The majority of U.S. citizens living in Puerto Rico cherish their U.S. citizenship. Anti-statehood factions sometimes point out that Puerto Ricans may describe themselves as Puerto Rican, not as Americans, and may suggest that Puerto Ricans are not patriotic enough to care deeply about U.S. citizenship.
How patriotic are Americans?
In the past, the United States was sometimes known for jingoistic levels of national pride, but that is not the norm today. Recent Gallup polls show that just 39% of respondents in the U.S. describe themselves as extremely proud to be Americans. 28% are “very proud” to be Americans, but overall this is not a time for flag-waving anywhere in the United States. The Wall Street Journal found similar results when they discovered that just 40% of Americans in their survey said patriotism was important — down from 70% in 1998.
For some Americans, patriotism has been made unappealing by nationalistic rhetoric and the white nationalist movement.
At the same time, Americans continue to love and be proud of their states in just about the same proportions. Upwave surveyed 7,340 Americans across the nation and found that 34% were extremely proud to be from their home states, and 29% were moderately proud. While the two sets of data are not directly comparable (respondents were not given the same options for their answers and Gallup asked just 1,015 people), they suggest that Americans are just about as proud of their states as they are of their country .
We can conclude that being proud to be Puerto Rican will not set the people of the state of Puerto Rico apart from their fellow Americans after statehood.
U.S. citizenship also has some practical benefits. U.S. citizens can travel, study, and work freely in all the states of the Union. Citizens of the three independent nations with compacts of free association (COFAs) with the United States have similar rights, but they can be refused admittance to the United States or deported for a variety of reasons.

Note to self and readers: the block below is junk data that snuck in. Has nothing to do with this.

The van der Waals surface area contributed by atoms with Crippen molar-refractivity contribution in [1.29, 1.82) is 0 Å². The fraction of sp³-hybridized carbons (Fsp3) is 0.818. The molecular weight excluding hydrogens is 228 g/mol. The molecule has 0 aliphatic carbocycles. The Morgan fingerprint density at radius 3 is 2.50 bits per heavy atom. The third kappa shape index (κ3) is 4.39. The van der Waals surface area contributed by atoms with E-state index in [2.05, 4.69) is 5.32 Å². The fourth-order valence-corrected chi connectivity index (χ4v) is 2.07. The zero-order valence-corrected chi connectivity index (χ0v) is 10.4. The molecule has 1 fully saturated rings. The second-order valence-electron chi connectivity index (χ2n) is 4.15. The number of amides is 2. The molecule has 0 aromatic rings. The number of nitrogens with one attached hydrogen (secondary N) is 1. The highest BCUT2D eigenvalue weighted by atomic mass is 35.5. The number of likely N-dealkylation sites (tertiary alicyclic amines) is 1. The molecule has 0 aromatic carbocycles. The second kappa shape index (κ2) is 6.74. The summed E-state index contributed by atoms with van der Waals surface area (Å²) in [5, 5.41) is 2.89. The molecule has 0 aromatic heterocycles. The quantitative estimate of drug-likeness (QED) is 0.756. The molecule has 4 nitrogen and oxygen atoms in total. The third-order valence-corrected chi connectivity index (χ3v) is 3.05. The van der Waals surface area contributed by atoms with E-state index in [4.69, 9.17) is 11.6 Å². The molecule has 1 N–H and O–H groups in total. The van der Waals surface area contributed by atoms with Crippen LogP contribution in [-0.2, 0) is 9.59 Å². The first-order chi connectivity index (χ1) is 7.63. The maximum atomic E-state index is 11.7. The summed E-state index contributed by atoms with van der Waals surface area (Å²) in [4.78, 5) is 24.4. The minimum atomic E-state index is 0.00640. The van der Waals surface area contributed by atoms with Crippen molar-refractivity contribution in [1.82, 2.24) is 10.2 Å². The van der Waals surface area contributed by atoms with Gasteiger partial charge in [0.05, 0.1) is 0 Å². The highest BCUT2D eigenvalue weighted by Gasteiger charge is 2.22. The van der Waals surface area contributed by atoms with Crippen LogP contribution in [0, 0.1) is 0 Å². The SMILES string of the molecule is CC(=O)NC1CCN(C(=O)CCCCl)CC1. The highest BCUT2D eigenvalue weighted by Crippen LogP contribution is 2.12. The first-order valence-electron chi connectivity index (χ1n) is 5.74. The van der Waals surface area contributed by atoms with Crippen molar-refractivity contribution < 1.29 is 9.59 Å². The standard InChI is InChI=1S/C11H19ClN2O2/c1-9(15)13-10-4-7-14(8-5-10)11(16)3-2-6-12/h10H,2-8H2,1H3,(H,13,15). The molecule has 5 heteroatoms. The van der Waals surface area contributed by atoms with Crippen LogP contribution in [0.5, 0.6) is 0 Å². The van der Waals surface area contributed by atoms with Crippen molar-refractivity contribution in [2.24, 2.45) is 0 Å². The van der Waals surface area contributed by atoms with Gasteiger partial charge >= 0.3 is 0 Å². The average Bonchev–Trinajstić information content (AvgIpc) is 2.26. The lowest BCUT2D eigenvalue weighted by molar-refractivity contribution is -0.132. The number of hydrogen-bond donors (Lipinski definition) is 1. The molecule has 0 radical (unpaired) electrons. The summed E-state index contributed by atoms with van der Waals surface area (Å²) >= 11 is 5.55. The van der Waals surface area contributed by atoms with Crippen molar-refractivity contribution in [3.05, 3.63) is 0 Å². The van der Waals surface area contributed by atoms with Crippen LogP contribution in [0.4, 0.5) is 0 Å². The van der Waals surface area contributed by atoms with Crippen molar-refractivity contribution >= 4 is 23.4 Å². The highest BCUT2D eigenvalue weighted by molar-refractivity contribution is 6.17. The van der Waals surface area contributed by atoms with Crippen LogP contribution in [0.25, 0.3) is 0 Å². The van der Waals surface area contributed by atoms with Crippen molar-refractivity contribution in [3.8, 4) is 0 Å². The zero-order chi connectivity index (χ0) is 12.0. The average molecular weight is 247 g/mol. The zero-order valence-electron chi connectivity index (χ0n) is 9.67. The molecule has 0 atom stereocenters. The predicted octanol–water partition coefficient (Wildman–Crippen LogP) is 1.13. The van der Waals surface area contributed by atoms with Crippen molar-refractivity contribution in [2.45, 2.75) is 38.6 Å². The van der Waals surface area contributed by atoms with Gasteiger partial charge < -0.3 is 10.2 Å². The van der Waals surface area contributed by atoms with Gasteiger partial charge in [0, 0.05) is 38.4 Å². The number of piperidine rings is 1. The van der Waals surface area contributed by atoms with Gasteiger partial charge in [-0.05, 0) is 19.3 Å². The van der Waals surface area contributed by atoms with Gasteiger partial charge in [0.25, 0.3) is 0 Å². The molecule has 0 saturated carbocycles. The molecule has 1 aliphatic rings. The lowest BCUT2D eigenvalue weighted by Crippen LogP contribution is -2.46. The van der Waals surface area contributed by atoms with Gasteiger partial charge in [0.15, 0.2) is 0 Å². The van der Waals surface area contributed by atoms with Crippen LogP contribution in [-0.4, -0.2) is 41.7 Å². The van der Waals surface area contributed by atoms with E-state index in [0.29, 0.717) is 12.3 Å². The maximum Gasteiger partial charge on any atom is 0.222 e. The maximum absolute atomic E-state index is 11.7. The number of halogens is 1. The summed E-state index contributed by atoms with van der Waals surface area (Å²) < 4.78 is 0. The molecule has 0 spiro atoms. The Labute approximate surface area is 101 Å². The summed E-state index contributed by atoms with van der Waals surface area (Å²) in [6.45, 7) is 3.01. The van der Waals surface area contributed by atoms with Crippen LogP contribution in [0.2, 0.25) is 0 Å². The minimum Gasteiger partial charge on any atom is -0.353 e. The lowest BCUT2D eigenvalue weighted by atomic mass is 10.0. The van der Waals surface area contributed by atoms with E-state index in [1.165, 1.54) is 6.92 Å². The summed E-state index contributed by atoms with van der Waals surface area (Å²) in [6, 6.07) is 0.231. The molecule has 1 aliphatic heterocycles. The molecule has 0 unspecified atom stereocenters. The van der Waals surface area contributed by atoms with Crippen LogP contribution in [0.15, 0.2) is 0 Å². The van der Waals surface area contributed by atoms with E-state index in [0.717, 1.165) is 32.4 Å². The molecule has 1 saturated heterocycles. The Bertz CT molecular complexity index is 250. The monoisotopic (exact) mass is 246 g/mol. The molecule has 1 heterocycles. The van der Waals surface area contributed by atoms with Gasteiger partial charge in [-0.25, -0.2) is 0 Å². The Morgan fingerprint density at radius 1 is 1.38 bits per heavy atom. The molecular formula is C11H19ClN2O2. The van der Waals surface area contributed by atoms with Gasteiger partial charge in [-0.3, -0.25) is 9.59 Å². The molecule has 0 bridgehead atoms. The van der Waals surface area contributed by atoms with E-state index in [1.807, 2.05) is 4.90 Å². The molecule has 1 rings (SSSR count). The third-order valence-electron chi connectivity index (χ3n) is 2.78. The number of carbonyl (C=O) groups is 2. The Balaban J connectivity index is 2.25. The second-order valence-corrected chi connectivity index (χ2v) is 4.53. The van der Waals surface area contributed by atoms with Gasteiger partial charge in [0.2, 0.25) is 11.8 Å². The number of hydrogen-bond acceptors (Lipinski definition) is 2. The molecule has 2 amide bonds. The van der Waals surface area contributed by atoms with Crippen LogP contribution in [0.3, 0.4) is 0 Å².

They have the protection of the U.S. Constitution — though U.S. citizens from the unincorporated territories, including Puerto Rico, do not have the full protection of the Constitution.
U.S. citizens receive benefits from the federal government that non-citizens do not receive. This includes citizens of the freely associated states. The benefits they receive vary over time and in different states, but they do not have the same benefits as U.S. citizens.
Why does it matter?
Only statehood guarantees U.S. citizenship for the people born in a state and for their children.
Separatists have tried to maintain that people born in Puerto Rico will be able to keep their U.S. citizenship for life even under independence or free association. This would be an unlikely outcome. Since people born in Puerto Rico currently have statutory rather than constitutional citizenship, Congress could legally rescind that citizenship at any time. The separatists expect us to believe that Congress would upgrade Puerto Ricans to permanent, guaranteed citizenship after Puerto Rico rejected U.S. sovereignty. It’s hard to see any motivation for that.
It’s more likely that Puerto Ricans would be given a choice between U.S. citizenship and Puerto Rican citizenship, just as residents of Puerto Rico were given the option to keep their Spanish citizenship or to accept U.S. citizenship in 1917.
All three branches of the federal government have repeatedly said that dual citizenship for an entire foreign nation, with or without free association, is not a possibility. Here are some of the problems with that idea:
- It would require the United States to make decisions on behalf of large numbers of U.S. citizens living on foreign soil.
- It would call into question the sovereignty of the new Republic of Puerto Rico.
- It could pit American citizens from two nations against one another in the United Nations.
A vote for statehood is a vote for U.S. citizenship. It is important that Puerto Rico voters understand this before the final status vote.